Along the way, he also served as a Pima County deputy sheriff and served with the SWAT team, where he won an award after killing a murderer in a shoot-out after he interrupted the man’s assault on another victim.
President George Bush nominated Carmona to serve as U.S. Surgeon General in 2002. He served until 2006, although he came into conflict with the administration when he refused to water down several scientific reports and insisted on releasing studies demonstrating the health effects of second-hand smoke.
But Walker’s arrival in the Tucson Medical Center emergency room with no pulse and no measurable blood pressure posed a completely non-political problem for Carmona, then crusading to upgrade Tucson’s trauma system.
The bullet had torn the vena cava, the major vein returning blood to the heart. As a result, much of Walker’s blood had already drained into his chest cavity.
Carmona faced an interlocking set of problems. First, he had to sew shut or bypass the torn vena cava. Second, he had to do something about the torn liver. Even if he repaired the vena cava, Walker would quickly bleed out through the bullet hole in the liver.
Within five minutes of Walker’s arrival, Carmona’s surgical team had cracked open his chest. They quickly repaired the damage to the vena cava. Then they took a desperate chance. They cut a hole in the heart, inserted a bypass tube, and routed the blood pumped out from the heart around the liver. That allowed them to remove the liver and make repairs. The surgeons later put the repaired liver back into Walker’s body, relying on the liver’s unique ability to regenerate.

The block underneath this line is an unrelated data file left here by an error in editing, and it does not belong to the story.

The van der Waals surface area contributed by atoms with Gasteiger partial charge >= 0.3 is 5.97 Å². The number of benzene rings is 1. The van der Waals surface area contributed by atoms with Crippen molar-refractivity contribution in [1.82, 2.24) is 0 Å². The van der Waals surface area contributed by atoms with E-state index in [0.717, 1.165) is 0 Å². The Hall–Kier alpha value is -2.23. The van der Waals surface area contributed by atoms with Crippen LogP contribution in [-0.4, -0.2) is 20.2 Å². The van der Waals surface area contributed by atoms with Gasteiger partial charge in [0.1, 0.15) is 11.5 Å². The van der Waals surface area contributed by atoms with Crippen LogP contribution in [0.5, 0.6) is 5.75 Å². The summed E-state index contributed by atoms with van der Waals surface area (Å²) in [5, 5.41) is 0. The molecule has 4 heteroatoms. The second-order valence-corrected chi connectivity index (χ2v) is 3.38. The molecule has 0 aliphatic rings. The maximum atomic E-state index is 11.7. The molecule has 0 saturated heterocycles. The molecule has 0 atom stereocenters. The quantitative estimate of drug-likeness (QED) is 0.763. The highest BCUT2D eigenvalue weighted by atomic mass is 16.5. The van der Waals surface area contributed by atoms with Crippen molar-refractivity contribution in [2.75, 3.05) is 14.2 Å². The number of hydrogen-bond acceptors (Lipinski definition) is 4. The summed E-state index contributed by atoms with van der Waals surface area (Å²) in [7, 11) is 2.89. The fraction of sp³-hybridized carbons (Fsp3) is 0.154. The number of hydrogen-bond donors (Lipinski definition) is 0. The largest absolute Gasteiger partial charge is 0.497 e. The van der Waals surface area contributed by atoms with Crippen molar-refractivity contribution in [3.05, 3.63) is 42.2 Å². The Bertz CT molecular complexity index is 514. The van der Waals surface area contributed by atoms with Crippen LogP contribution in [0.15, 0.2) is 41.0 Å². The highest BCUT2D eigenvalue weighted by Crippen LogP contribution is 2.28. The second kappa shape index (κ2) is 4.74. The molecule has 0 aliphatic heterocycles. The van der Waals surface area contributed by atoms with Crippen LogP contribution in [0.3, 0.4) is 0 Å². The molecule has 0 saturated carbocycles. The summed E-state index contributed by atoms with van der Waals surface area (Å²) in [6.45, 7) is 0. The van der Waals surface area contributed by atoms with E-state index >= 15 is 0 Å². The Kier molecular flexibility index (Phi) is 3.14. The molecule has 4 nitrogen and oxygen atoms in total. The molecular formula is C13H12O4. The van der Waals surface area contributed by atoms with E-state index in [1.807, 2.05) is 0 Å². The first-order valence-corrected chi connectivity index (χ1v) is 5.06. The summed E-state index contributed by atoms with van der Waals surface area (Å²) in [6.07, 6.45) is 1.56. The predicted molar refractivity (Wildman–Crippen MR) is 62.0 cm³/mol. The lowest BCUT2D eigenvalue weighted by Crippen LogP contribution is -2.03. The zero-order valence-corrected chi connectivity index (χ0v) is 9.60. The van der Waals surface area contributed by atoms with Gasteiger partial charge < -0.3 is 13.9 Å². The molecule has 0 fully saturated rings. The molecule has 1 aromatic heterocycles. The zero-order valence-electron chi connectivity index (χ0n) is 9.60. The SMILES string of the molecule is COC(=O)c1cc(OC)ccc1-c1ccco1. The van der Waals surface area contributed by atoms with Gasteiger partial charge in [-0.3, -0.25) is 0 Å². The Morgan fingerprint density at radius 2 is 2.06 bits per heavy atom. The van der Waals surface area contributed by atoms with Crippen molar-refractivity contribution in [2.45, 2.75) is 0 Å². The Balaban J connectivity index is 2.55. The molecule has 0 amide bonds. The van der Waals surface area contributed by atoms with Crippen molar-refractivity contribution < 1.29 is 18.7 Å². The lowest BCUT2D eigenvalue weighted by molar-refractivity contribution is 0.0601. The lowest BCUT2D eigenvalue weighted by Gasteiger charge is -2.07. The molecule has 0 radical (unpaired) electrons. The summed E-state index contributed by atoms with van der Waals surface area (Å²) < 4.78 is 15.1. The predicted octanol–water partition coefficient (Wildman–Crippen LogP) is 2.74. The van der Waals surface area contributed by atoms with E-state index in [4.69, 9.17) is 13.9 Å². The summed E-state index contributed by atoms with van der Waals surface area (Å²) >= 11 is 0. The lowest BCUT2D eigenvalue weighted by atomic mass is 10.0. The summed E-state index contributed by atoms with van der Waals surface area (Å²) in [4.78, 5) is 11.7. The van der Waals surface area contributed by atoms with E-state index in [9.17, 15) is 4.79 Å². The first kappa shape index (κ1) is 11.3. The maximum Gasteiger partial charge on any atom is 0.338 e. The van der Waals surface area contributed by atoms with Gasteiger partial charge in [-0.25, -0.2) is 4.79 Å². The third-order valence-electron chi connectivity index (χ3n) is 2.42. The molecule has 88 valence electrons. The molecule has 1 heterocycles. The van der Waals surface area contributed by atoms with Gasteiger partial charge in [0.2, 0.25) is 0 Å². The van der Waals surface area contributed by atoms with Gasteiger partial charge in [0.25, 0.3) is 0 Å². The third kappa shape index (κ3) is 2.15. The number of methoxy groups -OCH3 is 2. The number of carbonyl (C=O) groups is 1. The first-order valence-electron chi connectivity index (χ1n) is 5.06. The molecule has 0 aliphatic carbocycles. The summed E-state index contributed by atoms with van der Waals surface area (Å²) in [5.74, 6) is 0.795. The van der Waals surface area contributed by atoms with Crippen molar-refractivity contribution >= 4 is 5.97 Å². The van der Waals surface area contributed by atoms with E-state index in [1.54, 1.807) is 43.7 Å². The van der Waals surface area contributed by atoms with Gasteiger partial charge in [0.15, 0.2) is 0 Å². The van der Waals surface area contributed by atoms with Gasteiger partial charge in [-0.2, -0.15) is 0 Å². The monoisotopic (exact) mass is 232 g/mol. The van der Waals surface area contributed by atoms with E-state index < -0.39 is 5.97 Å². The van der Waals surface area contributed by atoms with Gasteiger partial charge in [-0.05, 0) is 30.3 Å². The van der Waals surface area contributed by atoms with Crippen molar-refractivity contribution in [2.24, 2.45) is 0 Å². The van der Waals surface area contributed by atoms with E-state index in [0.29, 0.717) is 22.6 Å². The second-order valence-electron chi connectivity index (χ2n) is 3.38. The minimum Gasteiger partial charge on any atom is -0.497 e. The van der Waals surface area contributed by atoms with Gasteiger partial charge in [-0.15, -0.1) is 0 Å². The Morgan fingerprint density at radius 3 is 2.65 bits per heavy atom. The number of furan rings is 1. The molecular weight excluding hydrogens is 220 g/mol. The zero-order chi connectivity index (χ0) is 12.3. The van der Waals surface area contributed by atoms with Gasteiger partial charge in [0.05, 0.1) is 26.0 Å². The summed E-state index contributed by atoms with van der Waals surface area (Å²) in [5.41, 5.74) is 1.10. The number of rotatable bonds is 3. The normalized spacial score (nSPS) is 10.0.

All they could do then was to try to bring his core temperature back up and hope that the hundreds of stitches and patches held.
Miraculously, Walker survived, although he lost one lobe of his lung. He stayed in touch with Carmona off and on over the years — although, truth be told — that was mostly his mother.
“It all changed me,” said Walker. “To have somebody like him there at that moment. I don’t think it was a coincidence. It was some kind of intervening going on there,” said Walker. “He said he’d done everything he could. After that, it was out of his hands. He said, somebody must have wanted me here for a different reason.”
Carmona’s reunion with the blonde, soft-spoken Walker dominated the quiet meet-and-greet Sunday in Payson. At the gathering, Walker learned about the cut in his heart for the bypass tube to get around his damaged liver for the first time.
That’s not the first time Carmona has capitalized on his campaign karma to take the politics out of a political event. Earlier this year, a Republican operative hired to shadow Carmona with a tape recorder in hopes of catching a useable flub on tape approached the surgeon after an event and got the doctor to take a look at a painful swelling on his leg. Looks like a cyst, said the Surgeon General. Best get it looked at.
Oh, yeah. Carmona also said that the Affordable Health Care Act represents a good start at addressing the problem posed by having 50 million Americans without health insurance — but lamented the failure of the bundle of reforms to address the crucial underlying question of spiraling medical costs.
Rep. Flake, on the other hand, wants to repeal all those reforms as quickly as possible.